In Sibyl, Virginie Efira pulls together a bizarre film and a hot mess of a character with her cohesive, hilarious performance.
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It’s extremely hard to pin down Sibyl, a film that refuses to be any one thing. It shifts tone from melodrama to thriller to farce and back again, in reaction to Sibyl’s rollercoaster of emotions. How do you make sense of an alcoholic who has tried to strictly control her life, gotten bored, and tried to return to the place where she was when she stopped drinking? Only to be caught in the web of a series of dramas?
And yet Virginie Efira pulls it off effortlessly. She creates a woman who is a hot mess in a performance that is deliberate, thoughtful, and utterly cohesive. Efira began her career as a comédienne in rom-coms. This led to her first collaboration with Justine Triet, In Bed with Victoria. Since then, she’s played more dramatic roles: as a woman in an on-again-off-again abusive relationship in Un amour impossible or a cop in Night Shift. In Sibyl, she weaves all of these sensibilities into a single performance. Sibyl is hilarious, cringe-worthy, and loveable in her incredibly unloveable bad choices. In other words, she’s a strikingly real woman despite being caught in, and creating for herself, absurd situations.
A reactive rather than active character
Sibyl is, by nature, a reactive rather than an active character. Efira spends much of the film in reaction shots, getting drawn into the drama around her. She’s a psychiatrist in the process of returning to being a writer. Her final patient, an actress, ends up the inspiration for her novel. In an early session with the patient, Sibyl encourages her to talk about her sex life, seemingly to help her. Efira reveals Sibyl’s lurid enjoyment in the way her breath hitches and her face gathers interest. At the same time, she keeps her body tightly controlled and unmoving to maintain the façade. With her other patients, though, she listens with compassion, leaning in, and calmly engaging them. She’s good at her job and yet on the verge of becoming very very bad at her job.
By pursuing her new patient for her novel, Sibyl becomes active. The first time she decides to follow the patient, Sibyl is suddenly fidgeting in her car, in a rainstorm, tightly wound. Eventually, she follows the actress out of the country and onto the set where she’s constantly trailing after her, rushing to keep up. Sibyl is supposedly there to support her patient but completely oversteps as a therapist. Everyone on set tries to get her on Sibyl side: the director, her boyfriend, and his lover who is also Sibyl’s patient. Efira’s face looks as if she’s memorizing the details so that she can put them on the page.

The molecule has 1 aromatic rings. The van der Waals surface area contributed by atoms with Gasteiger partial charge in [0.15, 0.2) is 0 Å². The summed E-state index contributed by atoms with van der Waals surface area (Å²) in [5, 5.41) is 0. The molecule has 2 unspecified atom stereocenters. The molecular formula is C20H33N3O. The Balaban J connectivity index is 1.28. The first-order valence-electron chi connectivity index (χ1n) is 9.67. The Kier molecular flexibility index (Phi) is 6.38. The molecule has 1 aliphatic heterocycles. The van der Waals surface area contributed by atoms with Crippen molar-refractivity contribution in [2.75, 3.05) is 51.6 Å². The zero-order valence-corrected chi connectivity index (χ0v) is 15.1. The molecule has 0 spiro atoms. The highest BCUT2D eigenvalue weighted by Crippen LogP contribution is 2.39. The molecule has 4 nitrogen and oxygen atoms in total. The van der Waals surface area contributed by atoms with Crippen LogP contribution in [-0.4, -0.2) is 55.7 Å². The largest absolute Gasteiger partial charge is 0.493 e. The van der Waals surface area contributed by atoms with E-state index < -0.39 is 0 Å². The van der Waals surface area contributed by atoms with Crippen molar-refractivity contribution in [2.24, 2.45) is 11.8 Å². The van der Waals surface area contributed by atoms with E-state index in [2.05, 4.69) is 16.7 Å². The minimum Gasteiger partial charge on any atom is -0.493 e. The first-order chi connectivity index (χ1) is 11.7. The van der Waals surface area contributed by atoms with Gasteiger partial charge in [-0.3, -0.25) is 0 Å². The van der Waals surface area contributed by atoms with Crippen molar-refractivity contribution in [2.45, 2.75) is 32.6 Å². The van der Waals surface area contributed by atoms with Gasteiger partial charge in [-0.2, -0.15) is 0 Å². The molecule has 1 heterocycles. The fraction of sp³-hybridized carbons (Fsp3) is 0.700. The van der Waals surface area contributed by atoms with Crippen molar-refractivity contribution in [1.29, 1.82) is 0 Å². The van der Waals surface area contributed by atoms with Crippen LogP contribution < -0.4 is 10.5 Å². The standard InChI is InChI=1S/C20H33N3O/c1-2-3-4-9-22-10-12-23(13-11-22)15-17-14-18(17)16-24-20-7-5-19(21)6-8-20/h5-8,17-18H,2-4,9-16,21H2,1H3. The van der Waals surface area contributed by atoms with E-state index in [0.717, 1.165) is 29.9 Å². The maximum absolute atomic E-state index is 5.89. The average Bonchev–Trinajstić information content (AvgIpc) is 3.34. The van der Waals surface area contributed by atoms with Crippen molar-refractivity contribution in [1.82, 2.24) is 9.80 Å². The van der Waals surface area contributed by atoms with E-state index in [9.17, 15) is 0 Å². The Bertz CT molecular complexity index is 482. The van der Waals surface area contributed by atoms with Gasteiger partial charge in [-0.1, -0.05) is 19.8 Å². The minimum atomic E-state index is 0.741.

For Sibyl, there’s a fine line between the search for adventure and going off the rails. In flashbacks, Efira portrays a younger Sibyl, engaged in a passionate but problematic affair, prone to drunkenness. Her younger self has no semblance of the persona Sibyl now puts out into the world of outward control. In the present day, Efira presents a woman who is less sloppy, more calm. Yet she’s easily brought into the maelstrom, throwing caution to the wind. After a night of passion, when Efira suddenly became loose and fast-moving, in the morning, she returns to some semblance of stillness, even if she’s trembling. From there, Efira is never fully still again. On set behind director Mika, she shifts from side to side. She’s in constant motion during a public breakdown culminating in a drunken display at a party.
And yet the abandon Sibyl falls into in the film’s final act isn’t the same as what we’ve seen in flashback. After every extreme misstep, Sibyl becomes calm, collected, and regretful the next day, as if aware that she must act like an adult. In the final scene, when Sibyl has an encounter with her past, Efira shows us how easily Sibyl could slip into old habits. She gets nervous and jittery like she has previously before making a bad decision. But here, she stops and extricates herself from the situation before she can get to the regret stage. It’s a fascinating portrait of a woman on the verge, never quite sure if she wants to topple over completely. Finally, she finds freedom in maintaining control of herself.
Sibyl is available on VOD in Canada and the US. It is still seeking distribution in the UK.
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